A hearty dedication
A Native Red Maple Tree was donated to the Lost Villages Museum by the Ontario East British Home Child Family and dedicated during the British Home Child Day event on Sept. 29. Front from left, Ron Baker, Joan McEwan, Walter Hambleton, Jim Brownell. Back from left, South Stormont deputy mayor Tammy Hart, SDSG MP Guy Lauzon, Mia Grant, Seth Grant, Eleanor O’Shea, SDSG MPP Jim McDonell, SDG Warden Ian McLeod. Thompson Goddard photo
Carolyn Thompson Goddard
SOUTH STORMONT – The Ontario East British Home Child Family celebrated the first British Home Child Day in Canada and the eighth British Home Child Day in Ontario on Sept. 29 at the Lost Villages Museum (LVM) in South Stormont. Activities were designed to tell the history of over 120,000 British children who were sent to Canada between the 1860’s and 1940’s.
Throughout the day, visitors to the LVM were able to hear the stories of British Home Children told by descendants or researchers and see the trunks that carried their meagre belongings to this country. Visitors could also visit with new friends and old while learning about these young children who were brought to Canada by philanthropic organizations to serve as indentured domestic servants or farm hands.
Dignitaries at the event included Stormont, Dundas and South Glengarry MP Guy Lauzon, SDSG MPP Jim McDonell, SDG Warden Ian McLeod and Tammy Hart, deputy mayor of South Stormont. Following a brief opening ceremony, OEBHCF president Judy Neville presided over a ceremonial planting of a Native Red Maple Tree donated by that organization, the Lost Villages Museum. Later in the day Neville donated several BHC related articles including a trunk which came to Canada with a child from the Barnardo organization in Great Britain.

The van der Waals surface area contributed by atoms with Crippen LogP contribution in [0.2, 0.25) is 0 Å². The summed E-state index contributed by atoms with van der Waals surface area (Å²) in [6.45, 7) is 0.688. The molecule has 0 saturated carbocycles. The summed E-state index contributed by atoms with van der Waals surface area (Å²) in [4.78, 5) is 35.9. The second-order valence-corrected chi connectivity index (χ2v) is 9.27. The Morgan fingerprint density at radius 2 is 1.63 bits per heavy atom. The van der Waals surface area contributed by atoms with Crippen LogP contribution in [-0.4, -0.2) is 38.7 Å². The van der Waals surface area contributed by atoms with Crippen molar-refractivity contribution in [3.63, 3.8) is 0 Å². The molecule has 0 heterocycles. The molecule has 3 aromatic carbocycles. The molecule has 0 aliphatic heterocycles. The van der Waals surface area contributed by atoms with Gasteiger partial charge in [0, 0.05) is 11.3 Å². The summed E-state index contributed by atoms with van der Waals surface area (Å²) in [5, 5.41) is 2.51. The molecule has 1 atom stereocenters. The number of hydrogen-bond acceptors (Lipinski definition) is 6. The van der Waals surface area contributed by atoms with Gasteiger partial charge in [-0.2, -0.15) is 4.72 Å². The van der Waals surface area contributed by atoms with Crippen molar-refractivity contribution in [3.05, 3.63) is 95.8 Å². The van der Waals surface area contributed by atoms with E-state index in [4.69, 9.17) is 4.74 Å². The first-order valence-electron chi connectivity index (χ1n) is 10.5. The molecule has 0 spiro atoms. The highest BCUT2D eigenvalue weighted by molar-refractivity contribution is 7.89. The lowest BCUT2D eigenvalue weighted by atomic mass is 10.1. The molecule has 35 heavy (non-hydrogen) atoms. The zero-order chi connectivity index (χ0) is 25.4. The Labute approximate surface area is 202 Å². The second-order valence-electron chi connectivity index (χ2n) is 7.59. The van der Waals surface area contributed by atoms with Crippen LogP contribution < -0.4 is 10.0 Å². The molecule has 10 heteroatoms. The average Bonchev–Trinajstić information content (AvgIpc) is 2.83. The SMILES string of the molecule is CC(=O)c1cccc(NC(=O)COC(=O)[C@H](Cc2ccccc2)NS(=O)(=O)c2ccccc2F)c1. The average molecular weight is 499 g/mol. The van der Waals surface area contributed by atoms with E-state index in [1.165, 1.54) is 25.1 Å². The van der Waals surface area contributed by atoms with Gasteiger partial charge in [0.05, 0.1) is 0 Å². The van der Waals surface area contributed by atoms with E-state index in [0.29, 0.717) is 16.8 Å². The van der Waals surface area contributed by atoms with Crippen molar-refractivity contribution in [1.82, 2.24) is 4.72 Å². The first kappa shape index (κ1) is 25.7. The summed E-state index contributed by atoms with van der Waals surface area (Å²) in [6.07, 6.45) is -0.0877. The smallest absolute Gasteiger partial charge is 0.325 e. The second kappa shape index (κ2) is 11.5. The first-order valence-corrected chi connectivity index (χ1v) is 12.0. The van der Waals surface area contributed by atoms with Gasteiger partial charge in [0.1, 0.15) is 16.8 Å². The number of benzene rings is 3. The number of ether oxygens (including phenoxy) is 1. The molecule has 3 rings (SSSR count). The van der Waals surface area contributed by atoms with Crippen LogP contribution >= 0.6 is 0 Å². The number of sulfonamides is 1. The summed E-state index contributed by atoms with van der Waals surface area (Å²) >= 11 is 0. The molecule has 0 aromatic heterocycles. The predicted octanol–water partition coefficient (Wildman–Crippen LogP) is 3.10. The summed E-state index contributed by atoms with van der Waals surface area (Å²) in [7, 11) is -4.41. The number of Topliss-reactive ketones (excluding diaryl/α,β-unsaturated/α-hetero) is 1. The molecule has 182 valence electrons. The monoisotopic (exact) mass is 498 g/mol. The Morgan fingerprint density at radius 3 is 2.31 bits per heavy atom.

Visitors were encouraged to follow the sunflower trail and visit the various buildings at the museum. Early in the day SDSG MP Guy Lauzon told the group gathered in the Sandtown Advent Christian Church the story of the motion which resulted in the designation of Sept. 28 as BHC Day in Canada, while others told of their BHC ancestor. In the Forbes Memorial Reading Room, authors of books on BHC gathered while in the Stuart Home, Jim Brownell told the story of Mary Scott Pearson, his BHC grandmother who arrived in Canada on Sept. 28, 1891. For those researching British Home Children, John Sayers from the British Isles Family History Society was available throughout the day providing information on the various resources available.
A new event this year was the Trunk Talk which was held at the Moulinette Station as the day concluded. When the British Home Children came to Canada, their belongings were usually packed into trunks which travelled with them. The different sending organizations had different styles of trunks and some fortunate descendants have their ancestor’s trunk. The stories of a few BHC were told by descendants with their trunk available for viewing.
The efforts of the OEBHCF and organizations like it across this vast country have ensured the story of these youngsters who came to this country, with so little, and gave so much to their new homeland will continue to be told to succeeding generations.